Ultraviolet Photostability Improvement for Autofluorescence Correlation Spectroscopy on Label-Free Proteins
The natural autofluorescence of proteins in the UV is appealing to get the detailed information from single molecule data without requiring a potentially disturbing external fluorescent label. However, proteins feature significantly lower autofluorescence brightness and photostabilities than conventional fluorescent dyes. This issue has largely prevented so far the detection of label-free proteins in the ultraviolet.
In a recent article in the Journal of Physical Chemistry Letters, we use a dedicated combination of oxygen scavengers and reducing agents to promote the protein photostability, reduce the photobleaching probability and improve the net UV autofluorescence signal.
- This is the first time that different photostability improvement strategies are reported and quantitatively assessed for label-free proteins in the ultraviolet range.
- We show that the underlying photochemical concepts initially derived for organic fluorescent dyes are still valid for protein autofluorescence in the UV, and therefore appear to be quite general.
- Fluorescence correlation spectroscopy (FCS) is demonstrated on label-free streptavidin proteins containing only 24 tryptophan residues, 6.5× less than the current state-of-the-art.
Also freely available on ArXiv 2002.09761
Surface passivation of zero-mode waveguide nanostructures: benchmarking protocols and fluorescent labels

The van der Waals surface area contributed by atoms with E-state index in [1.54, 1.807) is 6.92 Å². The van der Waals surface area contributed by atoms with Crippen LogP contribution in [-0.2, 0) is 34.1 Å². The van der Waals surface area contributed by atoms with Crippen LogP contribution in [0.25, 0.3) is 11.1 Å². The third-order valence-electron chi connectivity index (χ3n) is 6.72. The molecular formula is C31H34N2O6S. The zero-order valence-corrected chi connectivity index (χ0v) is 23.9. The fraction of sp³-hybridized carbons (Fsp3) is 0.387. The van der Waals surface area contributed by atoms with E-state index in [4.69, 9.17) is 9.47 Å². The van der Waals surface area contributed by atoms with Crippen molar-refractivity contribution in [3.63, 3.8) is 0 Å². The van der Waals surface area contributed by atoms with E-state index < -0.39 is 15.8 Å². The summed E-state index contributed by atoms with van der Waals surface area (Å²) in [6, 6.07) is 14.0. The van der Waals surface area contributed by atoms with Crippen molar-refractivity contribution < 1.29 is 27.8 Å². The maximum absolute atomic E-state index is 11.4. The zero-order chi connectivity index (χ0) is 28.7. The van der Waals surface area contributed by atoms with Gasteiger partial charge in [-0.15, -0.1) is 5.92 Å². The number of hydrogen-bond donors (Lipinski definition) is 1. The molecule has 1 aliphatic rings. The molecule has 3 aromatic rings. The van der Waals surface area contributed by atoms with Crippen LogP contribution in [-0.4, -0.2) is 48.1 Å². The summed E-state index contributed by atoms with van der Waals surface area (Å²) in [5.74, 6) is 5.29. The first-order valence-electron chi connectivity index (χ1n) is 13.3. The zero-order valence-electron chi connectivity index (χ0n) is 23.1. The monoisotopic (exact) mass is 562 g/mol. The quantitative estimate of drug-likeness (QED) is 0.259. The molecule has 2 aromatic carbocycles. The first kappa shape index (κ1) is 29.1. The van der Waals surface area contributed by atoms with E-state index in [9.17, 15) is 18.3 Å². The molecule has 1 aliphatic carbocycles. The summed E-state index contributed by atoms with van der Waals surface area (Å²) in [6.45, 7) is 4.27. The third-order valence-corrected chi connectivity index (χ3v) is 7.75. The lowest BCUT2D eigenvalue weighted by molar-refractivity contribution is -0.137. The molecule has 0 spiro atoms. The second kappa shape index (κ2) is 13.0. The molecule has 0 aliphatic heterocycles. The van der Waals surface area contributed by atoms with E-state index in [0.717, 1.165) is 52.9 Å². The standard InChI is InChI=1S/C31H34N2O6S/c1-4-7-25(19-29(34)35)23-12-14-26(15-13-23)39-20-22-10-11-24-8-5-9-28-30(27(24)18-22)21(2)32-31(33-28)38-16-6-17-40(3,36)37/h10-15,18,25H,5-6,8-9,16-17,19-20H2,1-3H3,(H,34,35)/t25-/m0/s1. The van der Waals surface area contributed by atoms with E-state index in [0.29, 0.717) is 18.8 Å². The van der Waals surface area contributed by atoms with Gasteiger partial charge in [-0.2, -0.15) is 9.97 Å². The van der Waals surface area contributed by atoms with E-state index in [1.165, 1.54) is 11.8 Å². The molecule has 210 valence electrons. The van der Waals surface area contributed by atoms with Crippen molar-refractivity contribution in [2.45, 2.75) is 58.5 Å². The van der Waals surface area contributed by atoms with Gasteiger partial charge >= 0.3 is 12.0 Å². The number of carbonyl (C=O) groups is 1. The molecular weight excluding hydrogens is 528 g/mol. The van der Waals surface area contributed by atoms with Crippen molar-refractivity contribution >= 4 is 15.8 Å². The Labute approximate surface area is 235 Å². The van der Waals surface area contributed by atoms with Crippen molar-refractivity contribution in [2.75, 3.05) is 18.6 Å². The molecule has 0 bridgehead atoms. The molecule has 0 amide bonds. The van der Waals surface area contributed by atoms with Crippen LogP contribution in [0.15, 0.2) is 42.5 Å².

Zero-mode waveguide nanoapertures receive a large interest owing to their ability to confine light at the nanoscale and improve the detection of single fluorescent molecules. However, unwanted adhesion of the targeted molecules onto the metal surface can be a major issue.
In a recent article published in Scientific Reports, we highlight the role of the fluorescent dye in the surface adsorption phenomenon and we quantify the efficiency of different passivation approaches.
- Despite its small size, we show that the fluorescent dye plays a key role in mediating the DNA molecule adsorption to the surface, with the dye’s surface charge and hydrophobicity being determining factors.
- We benchmark different surface passivation approaches and determine the most efficient approach to suppress nonspecific adhesion.
[Arcadia - Queen Emeraldas Revenge - Shadow Princess - Ebbesen's blade crew member]
Immediate evacuation order by emergency exits. This is not an exercise. Retreat with calm and discipline.
Gentlemen, it's been an honour and a privilege to be your captain over these years. Good luck to all of you.
[End of transmission]
... and remember I expect your results and reports twice a week. There are things bigger and nastier than a virus that still exist...
Organic chemistry is gaining an increasing interest in the optics lab these days. According to WHO, here is a simple hanrub sanitizer recipe:
For a 1L solution, mix 833mL ethanol 96%, 4.2mL hydrogen peroxide 30%, 1.5mL glycerol and 161mL pure water. Shake well, avoid eye contact and do not even think of drinking it.
Even viruses have nightmares. So wash your hands and get results before he finds you...
Adhesion layers of chromium or titanium are widely used in plasmonics to ensure a proper adhesion between a gold film and a glass substrate. However, very little is known about their influence on the thermal response. As a result, the adhesion layer is often ignored while designing the experiments.
In a recent article published in Nanoscale, we demonstrate both experimentally and numerically that the adhesion layer can have a major impact on the thermal response of plasmonic structures.
- We quantify the role of the adhesion layer in setting the local temperature around a single nanostructure milled in a gold film.
- We show how to promote or avoid the temperature increase using different experimental designs. This further expands the plasmonic toolbox for heat-controlled experiments.
Also available (soon after the #!;/%# embargo) on HAL 02461519